25 May 2007 | Antony Barton
Private sector provision should only be commissioned where there is no NHS capacity to provide the service, according to the British Medical Association.
The professional association of doctors, which has more than 139,000 members, says there is no evidence the private sector offers improved services or better value than the NHS.
In a discussion paper outlining an alternative approach to health reform, the BMA says there should be no further central procurement of private sector provision.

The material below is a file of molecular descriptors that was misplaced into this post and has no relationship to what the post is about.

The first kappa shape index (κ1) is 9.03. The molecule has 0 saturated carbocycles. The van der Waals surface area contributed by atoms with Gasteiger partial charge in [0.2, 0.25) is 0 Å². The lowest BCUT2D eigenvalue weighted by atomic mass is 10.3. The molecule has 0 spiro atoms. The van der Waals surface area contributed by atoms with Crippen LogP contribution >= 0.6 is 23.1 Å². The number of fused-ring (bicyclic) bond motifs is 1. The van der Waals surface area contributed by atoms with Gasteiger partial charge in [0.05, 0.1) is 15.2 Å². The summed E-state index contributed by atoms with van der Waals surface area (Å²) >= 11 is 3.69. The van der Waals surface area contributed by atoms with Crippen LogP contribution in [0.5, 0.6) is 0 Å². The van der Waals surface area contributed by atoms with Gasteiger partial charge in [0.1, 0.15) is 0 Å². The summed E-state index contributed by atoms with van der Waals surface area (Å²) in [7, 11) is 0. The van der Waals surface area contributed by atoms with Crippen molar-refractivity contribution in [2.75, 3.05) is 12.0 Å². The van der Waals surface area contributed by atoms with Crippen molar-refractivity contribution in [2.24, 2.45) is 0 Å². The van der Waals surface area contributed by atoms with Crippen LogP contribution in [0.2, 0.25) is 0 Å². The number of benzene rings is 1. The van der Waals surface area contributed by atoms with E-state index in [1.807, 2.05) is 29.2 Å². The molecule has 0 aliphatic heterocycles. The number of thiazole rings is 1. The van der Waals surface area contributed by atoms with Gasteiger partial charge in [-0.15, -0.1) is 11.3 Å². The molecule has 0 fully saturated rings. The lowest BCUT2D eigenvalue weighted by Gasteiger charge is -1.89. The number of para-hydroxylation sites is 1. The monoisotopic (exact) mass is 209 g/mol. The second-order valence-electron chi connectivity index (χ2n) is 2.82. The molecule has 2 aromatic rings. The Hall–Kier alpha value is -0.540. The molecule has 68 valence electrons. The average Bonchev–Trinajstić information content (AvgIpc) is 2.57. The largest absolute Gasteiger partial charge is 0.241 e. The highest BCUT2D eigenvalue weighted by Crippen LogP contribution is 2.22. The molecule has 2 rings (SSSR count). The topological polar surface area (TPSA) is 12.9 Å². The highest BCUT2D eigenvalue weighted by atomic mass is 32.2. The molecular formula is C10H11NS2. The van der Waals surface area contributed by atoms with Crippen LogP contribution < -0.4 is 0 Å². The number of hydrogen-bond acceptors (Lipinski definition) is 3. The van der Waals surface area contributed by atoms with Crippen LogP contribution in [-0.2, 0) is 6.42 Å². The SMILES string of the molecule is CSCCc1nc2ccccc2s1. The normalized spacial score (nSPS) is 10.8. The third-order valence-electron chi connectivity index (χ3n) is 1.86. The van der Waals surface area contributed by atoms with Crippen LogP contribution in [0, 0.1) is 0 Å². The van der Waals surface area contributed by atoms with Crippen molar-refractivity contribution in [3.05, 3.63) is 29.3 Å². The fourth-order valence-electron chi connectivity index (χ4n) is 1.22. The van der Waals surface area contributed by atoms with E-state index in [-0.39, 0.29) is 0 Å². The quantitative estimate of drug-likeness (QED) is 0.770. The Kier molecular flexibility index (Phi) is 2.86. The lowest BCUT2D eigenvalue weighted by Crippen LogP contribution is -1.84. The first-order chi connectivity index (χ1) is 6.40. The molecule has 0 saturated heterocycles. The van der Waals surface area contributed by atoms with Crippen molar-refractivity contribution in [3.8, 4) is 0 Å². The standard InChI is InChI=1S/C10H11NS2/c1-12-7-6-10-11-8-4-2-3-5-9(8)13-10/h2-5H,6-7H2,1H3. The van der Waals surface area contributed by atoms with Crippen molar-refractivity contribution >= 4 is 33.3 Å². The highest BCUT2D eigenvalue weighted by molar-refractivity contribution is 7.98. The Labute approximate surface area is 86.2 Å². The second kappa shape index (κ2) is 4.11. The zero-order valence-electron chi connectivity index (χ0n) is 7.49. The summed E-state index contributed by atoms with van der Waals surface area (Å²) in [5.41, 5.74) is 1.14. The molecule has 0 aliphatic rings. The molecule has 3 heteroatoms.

The association is opposed to privatisation of the NHS and adds research and educational activity should be core to all parts of the health service.
It goes on to say: "Current barriers to these objectives that are presently developing within the framework of multiple providers should be removed."
This follows concerns that include the NHS deal with DHL and its capacity to procure £3.7 billion of products and services (Features, 2 November 2006).
The paper, A rational way forward for the NHS in England, follows nine-months of research by the BMA into NHS reform. It will be debated at the annual representative meeting next month and the amended version will become a white paper later this year for wider distribution.
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